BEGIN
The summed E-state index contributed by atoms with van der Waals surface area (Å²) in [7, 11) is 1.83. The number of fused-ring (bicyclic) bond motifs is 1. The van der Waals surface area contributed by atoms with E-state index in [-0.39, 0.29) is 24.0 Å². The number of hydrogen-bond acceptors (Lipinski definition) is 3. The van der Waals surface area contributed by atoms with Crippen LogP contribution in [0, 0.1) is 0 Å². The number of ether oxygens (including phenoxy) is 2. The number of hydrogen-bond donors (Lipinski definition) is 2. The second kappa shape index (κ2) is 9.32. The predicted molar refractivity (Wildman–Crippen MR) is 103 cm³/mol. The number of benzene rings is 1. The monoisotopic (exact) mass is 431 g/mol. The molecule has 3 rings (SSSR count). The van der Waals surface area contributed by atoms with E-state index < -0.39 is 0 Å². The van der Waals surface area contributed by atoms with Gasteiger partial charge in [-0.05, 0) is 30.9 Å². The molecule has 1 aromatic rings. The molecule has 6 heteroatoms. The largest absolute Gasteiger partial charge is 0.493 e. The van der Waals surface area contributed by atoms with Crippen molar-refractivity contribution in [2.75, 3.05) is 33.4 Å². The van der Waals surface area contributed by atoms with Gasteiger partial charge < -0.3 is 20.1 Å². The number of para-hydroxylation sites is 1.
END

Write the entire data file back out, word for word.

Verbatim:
The summed E-state index contributed by atoms with van der Waals surface area (Å²) in [7, 11) is 1.83. The number of fused-ring (bicyclic) bond motifs is 1. The van der Waals surface area contributed by atoms with E-state index in [-0.39, 0.29) is 24.0 Å². The number of hydrogen-bond acceptors (Lipinski definition) is 3. The van der Waals surface area contributed by atoms with Crippen LogP contribution in [0, 0.1) is 0 Å². The number of ether oxygens (including phenoxy) is 2. The number of hydrogen-bond donors (Lipinski definition) is 2. The second kappa shape index (κ2) is 9.32. The predicted molar refractivity (Wildman–Crippen MR) is 103 cm³/mol. The number of benzene rings is 1. The monoisotopic (exact) mass is 431 g/mol. The molecule has 3 rings (SSSR count). The van der Waals surface area contributed by atoms with E-state index < -0.39 is 0 Å². The van der Waals surface area contributed by atoms with Gasteiger partial charge in [-0.05, 0) is 30.9 Å². The molecule has 1 aromatic rings. The molecule has 6 heteroatoms. The largest absolute Gasteiger partial charge is 0.493 e. The van der Waals surface area contributed by atoms with Crippen molar-refractivity contribution in [2.75, 3.05) is 33.4 Å². The van der Waals surface area contributed by atoms with Gasteiger partial charge < -0.3 is 20.1 Å². The number of para-hydroxylation sites is 1.